For the past ten weeks, Chancellor Olaf Scholz (SPD) has apparently been making requests for additional arms deliveries to Ukraine. As WELT learned from Kiev government circles, Ukrainian diplomats repeatedly asked the federal government for commitments for more heavy equipment.
According to the information, since June there have been high-level meetings in the Berlin Ministry of Defense several times a month at regular intervals, in which Minister Christine Lambrecht (SPD) also took part. The Ukrainian side has always asked for more deliveries of those types of weapons that Germany has already provided.
Namely the Panzerhaubitze 2000, of which the federal government has delivered ten so far, and the multiple rocket launcher Mars II, of which it has delivered three. In addition, Kyiv asked for approval of the export of main battle tanks and armored personnel carriers requested by the industry. In April, Ukraine received offers from the armaments group Rheinmetall to buy 100 Marder infantry fighting vehicles and 88 Leopard 1 main battle tanks, including training and ammunition, for a total of 268 million euros. According to the manufacturer, the device would be “quickly available”. A corresponding export application was made immediately, but the chancellor has not reacted in the past four months.
Last week, the Ukrainian Defense Minister Oleksiy Resnikov also made these requests in a personal phone call with Lambrecht. The head of the Ukrainian presidential office, Andriy Yermak, did the same in a telephone conversation with the foreign policy adviser to the chancellor, Jens Plötner, on August 4th. On request, the Chancellery stated that it was "basically not able to report" on confidential discussions.
"All of our requests were always recorded and written down," said Ukrainian government circles about the meetings in the Ministry of Defense to WELT. "But that hasn't had any effect so far." In the talks, the Ministry of Defense even justified its rejection by saying that the Bundeswehr needed the remaining equipment itself because Germany had to serve alliance obligations on NATO's eastern flank.
With this argument, Scholz already rejected the delivery of heavy weapons to Ukraine in the spring. British Minister for the Armed Forces James Heappey disagreed in the WELT interview. The security of the alliance is not endangered by German supplies to Kyiv. Replies from the Ukrainian side that the battle tanks and armored personnel carriers were equipment provided by the armaments industry were not responded to, according to Ukrainian information.
There is no political decision in the matter, it is said to have been said. When asked, a ministry spokeswoman said the defense ministry was “in contact with the Ukrainian side on many levels. Our aim is to provide Ukraine with the best possible support in its fight against the Russian aggressor. I cannot comment on the content of internal discussions."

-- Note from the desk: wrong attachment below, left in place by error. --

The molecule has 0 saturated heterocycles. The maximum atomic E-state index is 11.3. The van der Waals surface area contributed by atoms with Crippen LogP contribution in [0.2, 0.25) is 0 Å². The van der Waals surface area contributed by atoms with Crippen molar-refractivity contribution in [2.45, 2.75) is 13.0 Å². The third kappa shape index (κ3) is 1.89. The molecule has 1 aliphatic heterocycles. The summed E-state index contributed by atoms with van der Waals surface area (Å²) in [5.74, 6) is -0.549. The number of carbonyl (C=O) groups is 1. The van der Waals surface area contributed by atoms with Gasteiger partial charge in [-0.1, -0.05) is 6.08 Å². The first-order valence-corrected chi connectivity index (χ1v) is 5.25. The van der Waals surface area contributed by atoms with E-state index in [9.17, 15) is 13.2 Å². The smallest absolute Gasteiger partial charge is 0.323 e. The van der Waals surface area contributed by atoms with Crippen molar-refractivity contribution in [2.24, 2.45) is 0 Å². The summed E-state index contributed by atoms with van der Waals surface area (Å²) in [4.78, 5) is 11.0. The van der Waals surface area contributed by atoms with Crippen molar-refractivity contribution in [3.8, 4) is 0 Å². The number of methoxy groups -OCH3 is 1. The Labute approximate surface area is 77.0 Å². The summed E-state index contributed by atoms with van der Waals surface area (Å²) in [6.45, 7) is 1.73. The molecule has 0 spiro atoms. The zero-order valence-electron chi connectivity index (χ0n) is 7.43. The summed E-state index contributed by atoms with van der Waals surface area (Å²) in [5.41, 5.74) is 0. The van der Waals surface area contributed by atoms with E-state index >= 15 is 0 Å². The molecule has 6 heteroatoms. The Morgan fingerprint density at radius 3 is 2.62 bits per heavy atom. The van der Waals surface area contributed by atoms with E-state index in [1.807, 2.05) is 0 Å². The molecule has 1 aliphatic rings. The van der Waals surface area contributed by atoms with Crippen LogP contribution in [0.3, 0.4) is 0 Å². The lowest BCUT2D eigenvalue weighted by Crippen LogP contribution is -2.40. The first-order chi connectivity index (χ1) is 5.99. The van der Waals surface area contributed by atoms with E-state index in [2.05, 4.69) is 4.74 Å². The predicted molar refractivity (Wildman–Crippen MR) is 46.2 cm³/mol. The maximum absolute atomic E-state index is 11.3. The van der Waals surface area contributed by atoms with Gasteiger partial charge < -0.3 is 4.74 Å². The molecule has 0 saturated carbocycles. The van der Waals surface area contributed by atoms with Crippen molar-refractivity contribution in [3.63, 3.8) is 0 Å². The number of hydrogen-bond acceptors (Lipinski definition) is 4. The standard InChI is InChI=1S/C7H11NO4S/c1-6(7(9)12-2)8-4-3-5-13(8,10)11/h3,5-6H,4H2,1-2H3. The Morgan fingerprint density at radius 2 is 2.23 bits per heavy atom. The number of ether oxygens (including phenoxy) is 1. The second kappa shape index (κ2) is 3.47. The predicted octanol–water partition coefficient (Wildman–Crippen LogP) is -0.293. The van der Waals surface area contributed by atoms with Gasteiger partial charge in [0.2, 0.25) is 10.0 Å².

Scholz made the last commitment from the federal government for significant arms deliveries on June 1 during a speech in the Bundestag. At that time he promised the delivery of three Mars multiple rocket launchers, an Iris-T anti-aircraft system and a radar system. Nevertheless, the chancellor has since reiterated his promise to continue supporting Ukraine with arms.
Germany has broken with tradition and is delivering weapons to a war zone, Scholz said last week. "We will continue to do so in the near future." So far, Scholz has only promised to supply additional weapons if he feels compelled to do so. At the end of April, the Chancellor vehemently ruled out the provision of heavy weapons to Kyiv. Among other things, he justified this by saying that Germany should not go it alone. By then, dozens of states had already shipped heavy equipment.
At a US-led "workshop" in support of Ukraine, pressure from allies forced the German government to back down. Germany will deliver 30 Gepard anti-aircraft tanks. Shortly thereafter, Berlin announced that it would also provide self-propelled howitzers for Kyiv. A little later, however, it turned out that there was a lack of ammunition for the cheetahs. Doubts grew among the allies about the chancellor's about-face in supplying heavy weapons. When the USA announced at the end of May that it would be supplying multiple rocket launchers to Ukraine for the first time, the chancellor had to follow suit.
Since then, Scholz has left it at the announcement two and a half months ago that it would also supply multiple rocket launchers. At the end of July, the FDP defense politician, Marie-Agnes Strack-Zimmermann, wrote to Scholz, calling for a national Ukraine conference to be held to mobilize additional aid. The rejection from the chancellery followed promptly.
"We will not respond to the letter now," said a spokeswoman succinctly at the time. Meanwhile, Scholz is officially sticking to his line of not being able to deliver weapons to Ukraine that are not being delivered by other partners either. Because the USA was not supplying any Western-style tanks either, Berlin could not do this either. However, the fact that Washington has meanwhile increased the number of HIMARS multiple rocket launchers to 16 and howitzers to 126 is ignored in the Chancellery.
Instead, the Chancellery highlights the extent of its own support by updating the list of delivered weapons on a weekly basis. In the past week alone, it rose by ten positions. These mostly include things like refrigerators, jammers and thermal imaging devices.